When people see co-speech gestures with associated speech, the gestures contribute to the message’s meaning and how it is interpreted (McNeill, 1992, 2005; Kendon, 1994; Goldin-Meadow, 2006). Emblems also communicate meaning. However, in contrast to co-speech gestures, they can do so directly, independent of speech. Emblems can even sometimes be used to substitute for speech (Goldin-Meadow, 1999). In fact, emblems also elicit event-related potentials comparable to those found for words (Gunter and Bach, 2004). Only recently, however, have researchers started studying how the brain processes these gestures. So far, the literature suggests both overlap and inconsistency as to which brain regions are particularly important for their processing. The variation in reported findings may be due to numerous possible sources. For example, one source may be the differing paradigms and analysis methodologies used to derive results. Another may be the extent of results that are given exposition. Also, the way that people interpret these actions may, itself, be highly variable at the neural level. Here, we highlight both the overlapping and varying findings in the gesture literature for regions in the inferior frontal and lateral temporal cortices that may be prominent in processing symbolic meaning.

Brain areas typically associated with language function also respond when people perceive gestures. This is consistent with psychological theories of gesture that propose gesture and language are two ways of expression by a single communication system (McNeill, 1992). In Figure 2, we illustrate the consistency of reported inferior frontal and lateral temporal region involvement in gesture processing. This again includes results for emblems, co-speech gestures, hand movements that occur with speech but are unrelated to the spoken content, and, for consistency with the previous figure, grasping (see Appendix for the studies that were used to make the figure). This figure highlights a number of areas that may be especially important in gesture processing, specifically with respect to processing the meanings they express.

FIGURE 2
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Figure 2. Inferior frontal and lateral temporal regions relating gesture meaning. Abbreviations: MTGp, posterior middle temporal gyrus; STGp, posterior superior temporal gyrus; STGa, anterior superior temporal gyrus; IFGTr, pars triangularis; IFGOp, pars opercularis.

The pars triangularis of the inferior frontal gyrus (IFGTr) is one area thought to be important for interpreting meaning communicated in language that might play a similar role in gesture processing. As it relates to language function, the IFGTr has been proposed to be involved in semantic retrieval and control processes when people interpret sentences and narratives (Thompson-Schill et al., 1997; Thompson-Schill, 2003). The IFGTr is consistently found to be active when people make overt semantic decisions in language tasks (Binder et al., 1997; Friederici et al., 2000; Devlin et al., 2003). A number of findings suggest this area also responds when interpreting a gesture’s meaning.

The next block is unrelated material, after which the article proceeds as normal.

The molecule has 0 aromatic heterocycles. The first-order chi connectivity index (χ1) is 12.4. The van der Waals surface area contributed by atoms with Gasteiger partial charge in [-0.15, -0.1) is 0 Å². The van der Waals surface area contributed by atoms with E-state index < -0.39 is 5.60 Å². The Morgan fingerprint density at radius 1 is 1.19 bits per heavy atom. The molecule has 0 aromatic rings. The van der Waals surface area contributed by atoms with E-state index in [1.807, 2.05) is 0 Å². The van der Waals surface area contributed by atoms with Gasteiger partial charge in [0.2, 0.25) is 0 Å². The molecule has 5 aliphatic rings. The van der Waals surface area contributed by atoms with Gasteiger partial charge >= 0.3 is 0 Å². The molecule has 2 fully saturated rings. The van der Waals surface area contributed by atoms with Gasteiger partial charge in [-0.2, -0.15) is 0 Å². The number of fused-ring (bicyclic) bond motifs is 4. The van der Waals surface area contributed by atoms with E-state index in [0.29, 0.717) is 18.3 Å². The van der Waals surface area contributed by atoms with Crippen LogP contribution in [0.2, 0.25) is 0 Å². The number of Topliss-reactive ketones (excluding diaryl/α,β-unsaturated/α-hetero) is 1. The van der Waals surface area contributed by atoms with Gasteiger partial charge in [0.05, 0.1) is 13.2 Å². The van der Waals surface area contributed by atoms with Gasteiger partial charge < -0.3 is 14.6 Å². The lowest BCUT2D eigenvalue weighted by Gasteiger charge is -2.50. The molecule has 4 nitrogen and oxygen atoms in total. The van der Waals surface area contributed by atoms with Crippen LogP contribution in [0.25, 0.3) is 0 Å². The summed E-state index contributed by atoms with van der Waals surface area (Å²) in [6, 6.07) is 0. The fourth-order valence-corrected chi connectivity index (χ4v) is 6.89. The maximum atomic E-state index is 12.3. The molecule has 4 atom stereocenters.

The IFGTr may play a similar role in recognizing meaning from gestures as it does in verbal language. For example, bilateral IFGTr activity is stronger when people see co-speech gestures than when they process speech without gesture (Kircher et al., 2009). Another study found greater left IFGTr activity when people observed incongruent speech and gestures than congruent (e.g., a speaker performed a “writing” gesture but said “hit”; Willems et al., 2007). However, under similar conditions in other studies – when hand movements that accompany speech are unrelated to the spoken content – activity has been found to be greater in the right IFGTr (Dick et al., 2009), or in both right and left IFGTr (Green et al., 2009; Straube et al., 2009). With emblems, not all studies report IFGTr activity. In those that do, though, it is found bilaterally (Lotze et al., 2006; Villarreal et al., 2008). Considered together, these results suggest that IFGTr may function similarly when people process gestures as it does when people process language. That is, IFGTr responses may be tuned to interpreting semantic information, particularly when it is necessary to unify a meaning expressed in multiple forms (e.g., via gesture and speech). When a gesture’s meaning does not match speech, there is a strong IFGTr response. This may reflect added processing needed to reconcile a dominant meaning from mismatched speech and gesture. In contrast, when gesture and speech are congruent, understanding a message’s meaning is more straightforward. This would rely less on regions that are particularly important for reconciling meaning from multiple representations.

Posterior to IFGTr, the pars opercularis (IFGOp) has also been found to respond when people process gestures. Anatomically positioned between IFGTr and PMv, IFGOp function has been associated with both language and motor processes. For example, this region is sensitive to audiovisual speech (Miller and D’Esposito, 2005; Hasson et al., 2007) and speech accompanied by gestures (Dick et al., 2009; Green et al., 2009; Kircher et al., 2009), as well as mouth and hand actions without any verbal communication (for review, see Binkofski and Buccino, 2004; Rizzolatti and Craighero, 2004). In other words, this area has a role in a number of language and motor functions. This includes comprehending verbal and motor information from both the mouth and the hands. Also, left frontoparietal lesions that involve the left IFG have been linked to impaired action recognition. Such impairment includes even when patients are asked to recognize an action via sounds typically associated with the action (Pazzaglia et al., 2008a,b). Put simply, the IFGOp exhibits sensitivity in response to many types of information. Such broad sensitivity suggests the IFGOp as a site where integrative processes may be important in its function.